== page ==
I think British tourists have the same thing in mind when visiting Croatia as most tourists – the sun and the sea. But what’s interesting with British tourists is that the older they get, the more disposable income they tend to invest in tourism experience, and they are looking for experiences. Not all of them are looking to sit on the beach, but they’re looking to eat great food, drink delicious wine, and they’re looking to let their minds travel. This is what I mean about whether its the archaeology or the gastronomy. In Split, you’ve got the palace, which makes it a very obvious destination to visit. But there are so many other places where British tourists, amongst others, will be looking for improving their understanding of history, whatever it might be. I think that that presents an opportunity.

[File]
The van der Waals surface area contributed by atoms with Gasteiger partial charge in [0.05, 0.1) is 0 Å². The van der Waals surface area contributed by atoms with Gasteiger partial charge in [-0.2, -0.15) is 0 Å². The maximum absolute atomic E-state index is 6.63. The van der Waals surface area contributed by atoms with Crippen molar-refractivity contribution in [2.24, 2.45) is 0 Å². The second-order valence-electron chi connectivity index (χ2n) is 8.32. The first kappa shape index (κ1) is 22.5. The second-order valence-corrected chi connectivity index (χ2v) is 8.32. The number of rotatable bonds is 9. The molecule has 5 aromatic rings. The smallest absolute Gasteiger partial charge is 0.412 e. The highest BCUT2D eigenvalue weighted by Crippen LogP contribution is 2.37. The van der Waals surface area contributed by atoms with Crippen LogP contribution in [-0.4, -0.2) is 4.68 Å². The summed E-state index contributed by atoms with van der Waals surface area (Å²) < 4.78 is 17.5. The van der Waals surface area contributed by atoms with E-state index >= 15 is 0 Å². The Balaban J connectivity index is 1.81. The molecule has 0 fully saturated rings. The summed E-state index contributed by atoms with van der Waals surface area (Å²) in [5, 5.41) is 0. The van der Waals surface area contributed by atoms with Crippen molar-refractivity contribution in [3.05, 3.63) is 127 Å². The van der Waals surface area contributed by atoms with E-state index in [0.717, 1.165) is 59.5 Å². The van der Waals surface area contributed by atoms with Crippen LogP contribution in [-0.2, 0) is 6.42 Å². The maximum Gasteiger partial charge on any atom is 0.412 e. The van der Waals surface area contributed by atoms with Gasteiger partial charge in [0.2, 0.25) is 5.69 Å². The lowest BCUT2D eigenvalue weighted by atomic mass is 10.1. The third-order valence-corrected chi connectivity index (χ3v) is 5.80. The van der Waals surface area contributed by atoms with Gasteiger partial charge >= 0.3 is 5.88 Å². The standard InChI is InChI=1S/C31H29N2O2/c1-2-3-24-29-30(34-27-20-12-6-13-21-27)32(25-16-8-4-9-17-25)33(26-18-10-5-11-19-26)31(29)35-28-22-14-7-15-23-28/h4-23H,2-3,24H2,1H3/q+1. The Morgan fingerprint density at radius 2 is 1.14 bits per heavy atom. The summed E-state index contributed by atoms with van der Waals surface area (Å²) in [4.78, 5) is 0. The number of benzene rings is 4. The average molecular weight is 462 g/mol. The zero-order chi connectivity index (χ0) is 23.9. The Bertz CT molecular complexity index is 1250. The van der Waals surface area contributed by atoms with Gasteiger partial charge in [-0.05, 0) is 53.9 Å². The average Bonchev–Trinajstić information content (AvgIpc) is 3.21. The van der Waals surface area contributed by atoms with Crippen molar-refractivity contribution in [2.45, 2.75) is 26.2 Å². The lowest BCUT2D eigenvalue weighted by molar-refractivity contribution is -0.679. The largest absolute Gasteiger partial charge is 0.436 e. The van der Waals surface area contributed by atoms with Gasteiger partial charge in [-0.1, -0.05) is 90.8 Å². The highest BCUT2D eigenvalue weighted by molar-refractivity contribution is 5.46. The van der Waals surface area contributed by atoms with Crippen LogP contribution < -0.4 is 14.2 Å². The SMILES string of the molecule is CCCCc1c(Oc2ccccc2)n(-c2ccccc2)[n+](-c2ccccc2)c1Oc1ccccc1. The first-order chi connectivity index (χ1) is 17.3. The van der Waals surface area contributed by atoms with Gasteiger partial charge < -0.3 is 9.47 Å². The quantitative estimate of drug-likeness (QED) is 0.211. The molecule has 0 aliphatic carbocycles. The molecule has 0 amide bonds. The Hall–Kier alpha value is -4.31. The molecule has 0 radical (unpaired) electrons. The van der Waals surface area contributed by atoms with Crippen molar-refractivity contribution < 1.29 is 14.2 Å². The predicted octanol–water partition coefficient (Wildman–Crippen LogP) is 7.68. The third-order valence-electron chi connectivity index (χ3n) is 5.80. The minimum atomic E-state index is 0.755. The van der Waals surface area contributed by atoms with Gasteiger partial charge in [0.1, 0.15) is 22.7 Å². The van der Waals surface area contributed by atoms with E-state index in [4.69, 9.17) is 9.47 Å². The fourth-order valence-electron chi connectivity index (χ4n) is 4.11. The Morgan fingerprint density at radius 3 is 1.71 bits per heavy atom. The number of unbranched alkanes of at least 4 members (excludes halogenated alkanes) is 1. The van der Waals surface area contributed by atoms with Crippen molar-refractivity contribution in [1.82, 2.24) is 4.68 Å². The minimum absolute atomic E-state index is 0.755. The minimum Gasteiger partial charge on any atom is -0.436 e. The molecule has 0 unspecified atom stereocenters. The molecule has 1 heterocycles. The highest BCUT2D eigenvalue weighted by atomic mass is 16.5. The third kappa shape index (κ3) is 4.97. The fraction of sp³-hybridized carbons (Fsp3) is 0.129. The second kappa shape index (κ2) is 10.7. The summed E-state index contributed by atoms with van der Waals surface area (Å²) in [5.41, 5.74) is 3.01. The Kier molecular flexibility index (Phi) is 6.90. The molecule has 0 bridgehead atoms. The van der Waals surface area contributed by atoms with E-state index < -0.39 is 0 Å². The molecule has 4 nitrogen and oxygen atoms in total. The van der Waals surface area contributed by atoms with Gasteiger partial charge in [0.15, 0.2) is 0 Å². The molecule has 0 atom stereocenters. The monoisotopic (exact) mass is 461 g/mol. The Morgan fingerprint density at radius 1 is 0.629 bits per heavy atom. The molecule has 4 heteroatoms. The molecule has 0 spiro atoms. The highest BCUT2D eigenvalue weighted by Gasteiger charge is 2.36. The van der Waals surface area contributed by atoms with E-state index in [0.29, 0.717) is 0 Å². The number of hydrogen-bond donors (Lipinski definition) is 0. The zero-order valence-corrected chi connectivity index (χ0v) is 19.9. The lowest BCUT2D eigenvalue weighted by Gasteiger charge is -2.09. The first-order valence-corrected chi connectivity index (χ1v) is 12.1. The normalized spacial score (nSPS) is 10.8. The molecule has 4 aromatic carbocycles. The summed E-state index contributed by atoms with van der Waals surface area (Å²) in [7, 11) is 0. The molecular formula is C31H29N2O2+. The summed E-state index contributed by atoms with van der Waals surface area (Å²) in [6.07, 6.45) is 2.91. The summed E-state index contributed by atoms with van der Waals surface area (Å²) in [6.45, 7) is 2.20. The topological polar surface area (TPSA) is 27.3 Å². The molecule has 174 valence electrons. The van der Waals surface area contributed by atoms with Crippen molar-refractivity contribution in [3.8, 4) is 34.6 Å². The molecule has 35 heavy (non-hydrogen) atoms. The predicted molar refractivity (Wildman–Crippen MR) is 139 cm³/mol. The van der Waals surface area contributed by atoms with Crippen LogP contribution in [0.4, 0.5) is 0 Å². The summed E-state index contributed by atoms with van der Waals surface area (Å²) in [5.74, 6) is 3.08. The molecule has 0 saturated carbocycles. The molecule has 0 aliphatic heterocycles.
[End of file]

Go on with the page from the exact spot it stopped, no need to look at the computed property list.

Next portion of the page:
You also have tourists you want to come and go hunting in Slavonia or do extreme sports – there’s a whole range, and that’s where I think Croatia does have so much to offer. If packaged properly, it can be a desirable destination for a vast range of people, not just in the peak season.

Music festivals in Croatia. We know that there are many organized by U.K. productions, and some have even resulted in the organizers finding permanent situations in Croatia (take Nick Colgan of the Garden Brewery for example). While it’s not hard to see why Brits are drawn to having music festivals in Croatia, how challenging do you think the process is for them in the end – with bureaucracy and the like?